Since only a four hour window is required, consider taking one at noon and the second one before bed. You can increase the bioavailability and thus absorption of your FeraMAX by opening the capsule and mixing it with a warm beverage or soft food. It is odourless and tasteless, but will make whatever it is mixed with darker in colour.

  5. Arlene Ricker says:

    Hi Leona,
    I appreciate your website so much! I am almost 55 and healthy but started getting sooo out of breath with any exertion that I thought something was wrong with my heart. After tests, they found my Ferritin level to be at 3! After six months of one FeraMAX a day it hasn’t gone higher than 8 and dropped again to 5. Since my hemoglobin has gone up to normal they aren’t that concerned about my low Ferritin. I am still very short of breath with exertion. I have been taking 2 FeraMAX a day for a month now to see if that helps. I will try opening the capsule like you suggest , but will that cause staining of my teeth?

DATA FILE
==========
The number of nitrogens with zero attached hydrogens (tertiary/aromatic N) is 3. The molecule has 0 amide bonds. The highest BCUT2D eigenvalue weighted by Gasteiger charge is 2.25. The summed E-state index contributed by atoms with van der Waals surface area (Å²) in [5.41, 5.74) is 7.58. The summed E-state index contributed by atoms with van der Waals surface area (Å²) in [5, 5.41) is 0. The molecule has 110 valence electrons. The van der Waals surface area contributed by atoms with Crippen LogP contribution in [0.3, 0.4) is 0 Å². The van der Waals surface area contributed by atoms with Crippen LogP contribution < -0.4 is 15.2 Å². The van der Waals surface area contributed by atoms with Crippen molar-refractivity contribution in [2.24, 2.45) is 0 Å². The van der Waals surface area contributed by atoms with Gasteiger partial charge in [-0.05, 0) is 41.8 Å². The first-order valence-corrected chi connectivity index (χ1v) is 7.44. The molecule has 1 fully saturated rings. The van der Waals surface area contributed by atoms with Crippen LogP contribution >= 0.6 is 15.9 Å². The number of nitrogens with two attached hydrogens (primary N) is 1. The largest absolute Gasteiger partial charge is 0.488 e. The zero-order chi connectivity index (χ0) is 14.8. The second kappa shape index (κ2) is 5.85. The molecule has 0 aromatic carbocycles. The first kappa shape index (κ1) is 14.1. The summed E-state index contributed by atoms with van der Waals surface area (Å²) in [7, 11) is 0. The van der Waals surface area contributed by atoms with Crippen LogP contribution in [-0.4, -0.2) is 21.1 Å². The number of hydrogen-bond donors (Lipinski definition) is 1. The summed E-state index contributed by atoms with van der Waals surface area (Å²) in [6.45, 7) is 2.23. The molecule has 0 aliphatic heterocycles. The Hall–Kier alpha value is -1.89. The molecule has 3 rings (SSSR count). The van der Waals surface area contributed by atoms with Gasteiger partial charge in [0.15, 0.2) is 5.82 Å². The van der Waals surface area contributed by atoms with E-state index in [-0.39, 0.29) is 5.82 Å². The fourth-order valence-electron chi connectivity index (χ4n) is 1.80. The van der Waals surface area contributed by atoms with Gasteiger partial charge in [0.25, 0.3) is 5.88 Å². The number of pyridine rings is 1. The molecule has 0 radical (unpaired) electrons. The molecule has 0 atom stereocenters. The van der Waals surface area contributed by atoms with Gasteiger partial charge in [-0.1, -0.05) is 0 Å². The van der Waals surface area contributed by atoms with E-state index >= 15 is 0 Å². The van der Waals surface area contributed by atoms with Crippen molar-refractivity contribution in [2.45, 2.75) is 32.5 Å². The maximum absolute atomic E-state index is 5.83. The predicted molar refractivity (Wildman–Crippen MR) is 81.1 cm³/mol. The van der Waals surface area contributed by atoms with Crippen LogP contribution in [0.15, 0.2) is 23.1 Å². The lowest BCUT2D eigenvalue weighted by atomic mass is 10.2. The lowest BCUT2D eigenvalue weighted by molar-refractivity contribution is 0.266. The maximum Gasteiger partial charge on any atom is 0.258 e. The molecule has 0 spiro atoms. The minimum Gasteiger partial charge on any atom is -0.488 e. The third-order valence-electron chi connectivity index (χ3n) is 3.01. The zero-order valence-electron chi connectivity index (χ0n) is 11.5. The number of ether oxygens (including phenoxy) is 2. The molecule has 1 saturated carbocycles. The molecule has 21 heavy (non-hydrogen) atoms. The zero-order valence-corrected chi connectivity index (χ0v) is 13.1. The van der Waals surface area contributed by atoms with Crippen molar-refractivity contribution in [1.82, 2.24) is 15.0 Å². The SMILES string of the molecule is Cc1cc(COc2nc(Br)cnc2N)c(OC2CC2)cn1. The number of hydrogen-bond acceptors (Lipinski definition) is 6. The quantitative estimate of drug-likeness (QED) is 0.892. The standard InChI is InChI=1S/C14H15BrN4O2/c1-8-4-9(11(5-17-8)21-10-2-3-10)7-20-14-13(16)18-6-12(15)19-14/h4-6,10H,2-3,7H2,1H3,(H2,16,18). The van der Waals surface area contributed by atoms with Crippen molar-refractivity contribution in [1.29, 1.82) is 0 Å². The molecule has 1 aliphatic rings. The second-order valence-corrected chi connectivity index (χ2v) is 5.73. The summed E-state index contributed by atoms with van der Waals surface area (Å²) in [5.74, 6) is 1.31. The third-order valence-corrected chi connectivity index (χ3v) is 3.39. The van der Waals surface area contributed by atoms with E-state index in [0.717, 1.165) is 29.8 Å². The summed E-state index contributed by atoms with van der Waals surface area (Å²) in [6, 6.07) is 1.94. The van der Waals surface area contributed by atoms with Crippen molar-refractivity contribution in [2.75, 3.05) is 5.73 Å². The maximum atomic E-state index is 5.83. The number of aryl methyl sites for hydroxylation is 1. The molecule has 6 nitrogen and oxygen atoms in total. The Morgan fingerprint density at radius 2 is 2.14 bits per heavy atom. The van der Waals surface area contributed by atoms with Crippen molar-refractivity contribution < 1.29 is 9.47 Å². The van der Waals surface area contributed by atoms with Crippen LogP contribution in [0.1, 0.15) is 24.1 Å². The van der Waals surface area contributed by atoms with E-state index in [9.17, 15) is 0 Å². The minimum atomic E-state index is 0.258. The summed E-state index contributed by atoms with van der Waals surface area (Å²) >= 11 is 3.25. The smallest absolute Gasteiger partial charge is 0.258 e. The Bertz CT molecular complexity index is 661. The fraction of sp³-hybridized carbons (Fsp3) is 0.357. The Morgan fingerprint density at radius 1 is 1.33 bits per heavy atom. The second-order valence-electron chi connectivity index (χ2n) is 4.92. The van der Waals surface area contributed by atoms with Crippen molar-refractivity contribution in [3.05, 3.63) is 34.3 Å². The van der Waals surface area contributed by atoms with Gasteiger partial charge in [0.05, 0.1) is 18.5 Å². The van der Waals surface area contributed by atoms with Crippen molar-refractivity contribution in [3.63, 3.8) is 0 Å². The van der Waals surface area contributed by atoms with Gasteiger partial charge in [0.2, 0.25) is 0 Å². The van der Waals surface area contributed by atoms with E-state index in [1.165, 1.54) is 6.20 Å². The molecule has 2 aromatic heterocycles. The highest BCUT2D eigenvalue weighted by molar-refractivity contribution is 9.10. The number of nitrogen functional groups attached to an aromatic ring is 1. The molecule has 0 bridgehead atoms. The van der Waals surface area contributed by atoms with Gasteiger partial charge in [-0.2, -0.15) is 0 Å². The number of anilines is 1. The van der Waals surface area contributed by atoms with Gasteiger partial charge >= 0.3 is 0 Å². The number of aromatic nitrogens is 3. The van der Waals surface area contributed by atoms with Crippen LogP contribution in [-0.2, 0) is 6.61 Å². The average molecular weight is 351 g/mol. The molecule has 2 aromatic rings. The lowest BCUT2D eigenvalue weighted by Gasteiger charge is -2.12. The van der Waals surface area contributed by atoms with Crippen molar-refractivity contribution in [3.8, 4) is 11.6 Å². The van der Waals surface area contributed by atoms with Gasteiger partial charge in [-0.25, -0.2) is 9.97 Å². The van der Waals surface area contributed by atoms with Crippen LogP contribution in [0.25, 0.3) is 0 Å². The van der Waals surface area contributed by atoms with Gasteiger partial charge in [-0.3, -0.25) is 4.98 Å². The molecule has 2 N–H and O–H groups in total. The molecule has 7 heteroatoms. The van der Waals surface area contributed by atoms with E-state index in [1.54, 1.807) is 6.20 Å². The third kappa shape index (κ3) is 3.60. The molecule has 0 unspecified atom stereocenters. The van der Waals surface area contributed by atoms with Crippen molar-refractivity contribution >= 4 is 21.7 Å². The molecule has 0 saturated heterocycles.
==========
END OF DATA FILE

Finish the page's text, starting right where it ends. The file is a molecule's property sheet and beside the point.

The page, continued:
• Leona, RN & Blood Specialist says:

      Hi Arlene,

      First, no, taking FeraMAX out of the capsule will not stain your teeth. It is tasteless and odourless; however, when added to food/liquid, they may appear darker in colour. The contents of an open capsule should be added to warm fluids to be completely dissolved. It can be added to soft foods although it may give these soft food a “gritty texture”.

      Anecdotally, a very important point I would like to make , it is difficult (if not impossible) to replete iron stores with oral iron alone once the ferritin value is less than 20. At the levels you are quoting, I would be recommending IV iron for you.

      Leona

  6. Wendy says: